overrule the issue.
In assessing the admissibility of evidence, a trial court must not discuss or
comment upon the weight of same or its bearing in the case but shall simply decide
whether it is admissible. TEX. CODE CRIM. PROC. ANN. art. 38.05 (West 1979). So too
must it refrain from making any remark calculated to convey to the jury its opinion of the
case. Id.; Brown v. State, 122 S.W.3d 794, 798 (Tex. Crim. App. 2003). An improper
comment occurs when the court implies approval of the State’s argument, indicates
disbelief in the defense’s position, or diminishes the credibility of the defense’s approach
to the case. See Waldron v. State, No. 03-17-00065-CR, 2018 Tex. App. LEXIS 912, at
*50–51 (Tex. App.—Austin Feb. 1, 2018, pet. ref’d) (mem. op., not designated for
publication); Joung Youn Kim v. State, 331 S.W.3d 156, 160 (Tex. App.—Houston [14th
Dist.] 2011, pet. ref’d). Only if the comment is material must we determine whether it
rises to the level of reversible error. See Thornburgh v. State, No. 11-12-00328-CR, 2015
Tex. App. LEXIS 1110, at *10 (Tex. App.—Eastland Feb. 5, 2015, pet. ref’d) (mem. op.,
not designated for publication).
A comment on the admissibility of testimony is not improper. See Ostolin v. State,
No. 05-19-00181-CR, 2020 Tex. App. LEXIS 5505, at *6–7 (Tex. App.—Dallas July 17,
2020, no pet.) (mem. op., not designated for publication) (concluding that trial court’s
comment as to whether the tendered exhibits were “hearsay” like other objected-to
evidence was more in the nature of a “comment on the admissibility of [the exhibits and]
was in keeping with the court’s gatekeeping function and did not approve of a State’s
argument, indicate disbelief in the defense’s position on the merits, or diminish the
credibility of the defense’s approach to the case”); Pelletier v. State, No. 14-18-00008-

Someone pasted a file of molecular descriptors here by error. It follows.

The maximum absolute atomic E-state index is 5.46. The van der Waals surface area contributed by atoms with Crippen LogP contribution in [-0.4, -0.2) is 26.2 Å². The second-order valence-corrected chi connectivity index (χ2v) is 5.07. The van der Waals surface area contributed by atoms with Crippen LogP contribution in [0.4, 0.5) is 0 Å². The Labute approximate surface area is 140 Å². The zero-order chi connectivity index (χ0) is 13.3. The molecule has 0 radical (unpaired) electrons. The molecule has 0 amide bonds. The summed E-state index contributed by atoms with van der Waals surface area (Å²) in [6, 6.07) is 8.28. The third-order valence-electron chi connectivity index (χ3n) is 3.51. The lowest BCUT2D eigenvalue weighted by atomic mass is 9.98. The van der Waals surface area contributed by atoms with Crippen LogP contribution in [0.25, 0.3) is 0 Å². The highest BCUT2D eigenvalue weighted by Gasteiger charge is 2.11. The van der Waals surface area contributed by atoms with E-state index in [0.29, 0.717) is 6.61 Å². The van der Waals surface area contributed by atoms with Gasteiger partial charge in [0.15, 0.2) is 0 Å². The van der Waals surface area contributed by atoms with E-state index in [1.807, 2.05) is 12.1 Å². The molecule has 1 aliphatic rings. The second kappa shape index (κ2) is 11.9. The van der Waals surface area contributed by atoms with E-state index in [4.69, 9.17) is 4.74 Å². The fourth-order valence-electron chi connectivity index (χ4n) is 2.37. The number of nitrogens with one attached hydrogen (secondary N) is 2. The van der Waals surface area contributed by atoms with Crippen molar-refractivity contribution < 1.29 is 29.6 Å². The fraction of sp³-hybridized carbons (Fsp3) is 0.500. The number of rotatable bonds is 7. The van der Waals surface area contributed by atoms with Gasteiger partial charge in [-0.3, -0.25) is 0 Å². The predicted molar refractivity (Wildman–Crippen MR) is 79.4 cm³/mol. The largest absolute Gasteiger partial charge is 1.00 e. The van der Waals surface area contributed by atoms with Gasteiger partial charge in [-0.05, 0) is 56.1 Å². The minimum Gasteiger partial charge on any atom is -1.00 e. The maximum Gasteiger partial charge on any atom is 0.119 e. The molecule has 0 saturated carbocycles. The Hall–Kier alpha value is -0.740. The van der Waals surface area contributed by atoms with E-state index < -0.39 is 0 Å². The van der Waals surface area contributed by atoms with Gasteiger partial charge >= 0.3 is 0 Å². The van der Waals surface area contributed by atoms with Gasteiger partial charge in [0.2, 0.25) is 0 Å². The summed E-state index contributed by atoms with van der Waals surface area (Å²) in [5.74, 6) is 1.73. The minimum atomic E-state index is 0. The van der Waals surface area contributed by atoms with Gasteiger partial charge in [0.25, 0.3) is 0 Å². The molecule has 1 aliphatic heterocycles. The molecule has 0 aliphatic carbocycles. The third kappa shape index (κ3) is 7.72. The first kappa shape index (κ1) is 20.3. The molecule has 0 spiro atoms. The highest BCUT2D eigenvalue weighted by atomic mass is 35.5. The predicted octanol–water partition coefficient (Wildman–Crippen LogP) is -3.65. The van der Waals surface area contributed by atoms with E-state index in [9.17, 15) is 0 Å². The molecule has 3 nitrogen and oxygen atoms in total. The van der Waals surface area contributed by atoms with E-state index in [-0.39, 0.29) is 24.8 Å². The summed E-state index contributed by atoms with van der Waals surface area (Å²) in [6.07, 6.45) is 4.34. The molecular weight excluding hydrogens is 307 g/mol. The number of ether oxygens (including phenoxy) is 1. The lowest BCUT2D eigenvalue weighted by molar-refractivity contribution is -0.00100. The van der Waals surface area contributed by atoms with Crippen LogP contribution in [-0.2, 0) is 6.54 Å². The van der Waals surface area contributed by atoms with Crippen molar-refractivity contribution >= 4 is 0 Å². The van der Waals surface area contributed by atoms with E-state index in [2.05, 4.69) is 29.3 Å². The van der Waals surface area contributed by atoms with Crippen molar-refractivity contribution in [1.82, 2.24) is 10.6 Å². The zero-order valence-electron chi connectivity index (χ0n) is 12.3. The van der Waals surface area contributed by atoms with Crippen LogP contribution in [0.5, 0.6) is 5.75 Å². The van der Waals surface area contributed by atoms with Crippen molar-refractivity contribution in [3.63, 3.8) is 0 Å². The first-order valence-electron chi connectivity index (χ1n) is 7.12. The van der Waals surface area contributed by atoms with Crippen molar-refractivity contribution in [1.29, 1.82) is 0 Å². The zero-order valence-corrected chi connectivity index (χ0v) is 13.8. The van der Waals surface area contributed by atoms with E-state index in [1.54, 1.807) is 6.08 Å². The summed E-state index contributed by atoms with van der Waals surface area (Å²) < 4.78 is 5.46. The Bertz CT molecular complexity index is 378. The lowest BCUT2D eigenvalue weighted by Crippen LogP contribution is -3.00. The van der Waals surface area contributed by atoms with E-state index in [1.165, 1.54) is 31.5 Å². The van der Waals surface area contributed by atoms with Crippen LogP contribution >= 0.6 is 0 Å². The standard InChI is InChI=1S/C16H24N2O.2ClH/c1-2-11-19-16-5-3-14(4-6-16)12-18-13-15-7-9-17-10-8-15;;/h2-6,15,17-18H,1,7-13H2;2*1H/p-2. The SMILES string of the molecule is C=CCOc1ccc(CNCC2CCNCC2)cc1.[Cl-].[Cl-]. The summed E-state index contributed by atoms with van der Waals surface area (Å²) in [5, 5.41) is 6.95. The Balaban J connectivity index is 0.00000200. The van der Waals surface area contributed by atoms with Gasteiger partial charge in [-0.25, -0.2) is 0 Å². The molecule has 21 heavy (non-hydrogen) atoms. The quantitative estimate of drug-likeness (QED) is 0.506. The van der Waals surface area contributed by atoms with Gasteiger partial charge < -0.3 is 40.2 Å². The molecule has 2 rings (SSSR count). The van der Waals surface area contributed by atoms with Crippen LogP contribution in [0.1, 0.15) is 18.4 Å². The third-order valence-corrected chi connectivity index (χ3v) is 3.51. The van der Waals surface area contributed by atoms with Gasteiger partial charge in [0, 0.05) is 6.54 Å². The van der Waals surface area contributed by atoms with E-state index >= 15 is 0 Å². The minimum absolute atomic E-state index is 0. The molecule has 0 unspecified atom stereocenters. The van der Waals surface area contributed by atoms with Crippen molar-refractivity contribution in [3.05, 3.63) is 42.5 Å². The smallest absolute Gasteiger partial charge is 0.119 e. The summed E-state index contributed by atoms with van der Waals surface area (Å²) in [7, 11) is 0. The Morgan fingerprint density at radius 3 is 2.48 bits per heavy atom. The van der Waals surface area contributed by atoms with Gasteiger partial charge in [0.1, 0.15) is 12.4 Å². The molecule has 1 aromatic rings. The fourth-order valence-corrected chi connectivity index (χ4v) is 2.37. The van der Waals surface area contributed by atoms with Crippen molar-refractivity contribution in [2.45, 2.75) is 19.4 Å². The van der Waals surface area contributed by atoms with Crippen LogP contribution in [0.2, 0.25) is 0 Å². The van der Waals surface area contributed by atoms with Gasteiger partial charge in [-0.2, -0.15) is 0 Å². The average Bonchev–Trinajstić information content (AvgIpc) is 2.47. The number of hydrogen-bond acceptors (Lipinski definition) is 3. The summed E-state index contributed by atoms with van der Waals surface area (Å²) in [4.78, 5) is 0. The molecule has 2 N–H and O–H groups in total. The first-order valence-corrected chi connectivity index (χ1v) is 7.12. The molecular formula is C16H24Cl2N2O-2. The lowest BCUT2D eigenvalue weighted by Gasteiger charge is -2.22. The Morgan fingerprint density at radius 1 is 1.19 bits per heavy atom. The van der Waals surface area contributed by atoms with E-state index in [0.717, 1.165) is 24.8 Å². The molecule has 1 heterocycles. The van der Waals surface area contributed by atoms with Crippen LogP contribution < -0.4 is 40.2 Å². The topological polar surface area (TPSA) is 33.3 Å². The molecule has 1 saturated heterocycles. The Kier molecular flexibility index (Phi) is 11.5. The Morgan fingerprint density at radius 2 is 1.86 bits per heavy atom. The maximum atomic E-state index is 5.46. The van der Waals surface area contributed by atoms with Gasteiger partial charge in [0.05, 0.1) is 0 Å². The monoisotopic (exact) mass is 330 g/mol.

CR, 2019 Tex. App. LEXIS 5164, at *15–16 (Tex. App.—Houston [14th Dist.] June 20,
2019, pet. ref’d) (mem. op., not designated for publication) (concluding trial court’s
comment that there had been no objection to a question asked of a witness hesitant to
answer the question “had no bearing on the weight of the evidence” and concerned only,
at most, the admissibility of the evidence); see also Brady v. State, 116 Tex. Crim. 427,
431, 34 S.W.2d 587, 589 (1930) (rejecting contention that trial court’s remarks, including
one advising counsel that “that is not the way to examine a witness,” were not comments
on the weight of the evidence and concluding, instead, that “the comments are in the
nature of a caution or direction to counsel concerning the manner of examining the
From the context of the statement at issue here, the trial court was attempting to
rule on a hearsay objection and assess whether evidence being offered fell within the
excited utterance exception to hearsay. In doing that, it, in effect, explained how to lay a
proper foundation, that is, explain what questions could be asked to obtain the information
needed for it to properly rule on the objection. Simply put, the trial court was conducting
a mini-class on how to lay the foundation to the excited utterance exception of the hearsay
rule. “Get answers to these questions so I can rule on the objection” is what the court
was saying. It may be that undertaking such effort in front of a jury is not the best course
of action. Yet, undertaking it in the context here fell short of implying any approval of the
State’s argument, indicating a disbelief in the defense’s position, or diminishing the
credibility of the defense’s approach to the case. The situation was more akin to
commenting on the admissibility of evidence than on the weight of evidence being sought.

Outcome: We affirm the trial court’s judgment of conviction.